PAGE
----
Cooperative Fish and Wildlife Research Units Program: Georgia
Education, Research and Technical Assistance for Managing Our Natural Resources

TenHarmsel, H. J., B. B. Boley, B. J. Irwin, and C. A. Jennings. 2021. Perceived constraints and negotiations to trout fishing in Georgia based on angler specialization level. North American Journal of Fisheries Management 41:115-129. doi:10.1002/nafm.10540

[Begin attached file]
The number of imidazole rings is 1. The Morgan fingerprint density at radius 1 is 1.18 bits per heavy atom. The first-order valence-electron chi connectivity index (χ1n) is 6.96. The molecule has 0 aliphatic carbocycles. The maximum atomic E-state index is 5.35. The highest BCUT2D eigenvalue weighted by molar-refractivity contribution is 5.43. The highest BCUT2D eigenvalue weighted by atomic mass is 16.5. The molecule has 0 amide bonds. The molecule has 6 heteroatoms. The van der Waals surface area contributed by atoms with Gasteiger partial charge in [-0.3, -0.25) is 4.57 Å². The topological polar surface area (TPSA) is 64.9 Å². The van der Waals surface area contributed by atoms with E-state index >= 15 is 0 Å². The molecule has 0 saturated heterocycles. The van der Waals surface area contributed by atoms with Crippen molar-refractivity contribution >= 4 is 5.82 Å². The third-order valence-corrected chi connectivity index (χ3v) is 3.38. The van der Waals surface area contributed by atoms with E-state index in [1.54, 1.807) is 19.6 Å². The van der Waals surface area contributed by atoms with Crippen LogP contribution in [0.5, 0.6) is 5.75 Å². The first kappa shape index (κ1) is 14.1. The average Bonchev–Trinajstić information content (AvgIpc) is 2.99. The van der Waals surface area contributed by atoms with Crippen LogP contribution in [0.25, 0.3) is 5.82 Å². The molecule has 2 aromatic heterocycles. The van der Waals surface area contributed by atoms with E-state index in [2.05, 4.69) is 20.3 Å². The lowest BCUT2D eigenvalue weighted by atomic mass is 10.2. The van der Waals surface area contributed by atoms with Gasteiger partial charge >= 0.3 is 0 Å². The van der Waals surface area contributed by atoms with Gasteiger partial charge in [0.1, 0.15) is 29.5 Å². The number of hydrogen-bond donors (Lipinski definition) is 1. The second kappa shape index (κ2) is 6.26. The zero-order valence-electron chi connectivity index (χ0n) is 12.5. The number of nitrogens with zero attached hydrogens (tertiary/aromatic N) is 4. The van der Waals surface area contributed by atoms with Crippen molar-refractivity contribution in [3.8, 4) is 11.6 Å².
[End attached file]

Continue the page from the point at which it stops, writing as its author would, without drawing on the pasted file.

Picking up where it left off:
Anglers face constraints that influence participation and dropout rates. Some recreational anglers may be able to negotiate constraints by altering the timing or frequency of participation, acquiring new skills, or modifying non-recreational aspects such as family or work responsibilities. We consider data collected via a mail survey from Georgia-resident trout license holders to identify both perceived constraints and strategies used to negotiate them. To capture variation among anglers, survey responses were grouped by level of angler specialization using K-means cluster analysis, which resulted in a three-cluster solution of most, moderate, and least specialized anglers. Analysis of variance (ANOVA) tests were used to detect potential differences among the three specialization clusters. Tests revealed the least specialized anglers experienced constraints more frequently (mean=1.74 on a 4-point scale) than the most (1.55) or moderately (1.64) specialized anglers. Likewise, lease specialized anglers negotiated constraints (mean=2.81 on a 5-point scale) less frequently than the most (3.00) or moderately (2.75) specialized anglers. The least specialized anglers used negotiation strategies involving overcoming perceived lack of skill more frequently than their counterparts. The most commonly experienced constraints overall were lack of time due to work or family obligations and distance of Georgia’s trout waters from home. The most frequently used negotiation strategies overall were “learn to enjoy being outside and stress less about catching fish” (mean=3.86/5) and “encourage family or friends to go fishing with me” (mean=3.61/5). This research benefits fishery managers by providing a method of identifying angling groups that perceive more constraints and are less likely to overcome these constraints through constraint negotiation strategies. With this information, managers may choose to tailor efforts towards reducing constraints for angling groups that have low participation and may drop out of the activity all together.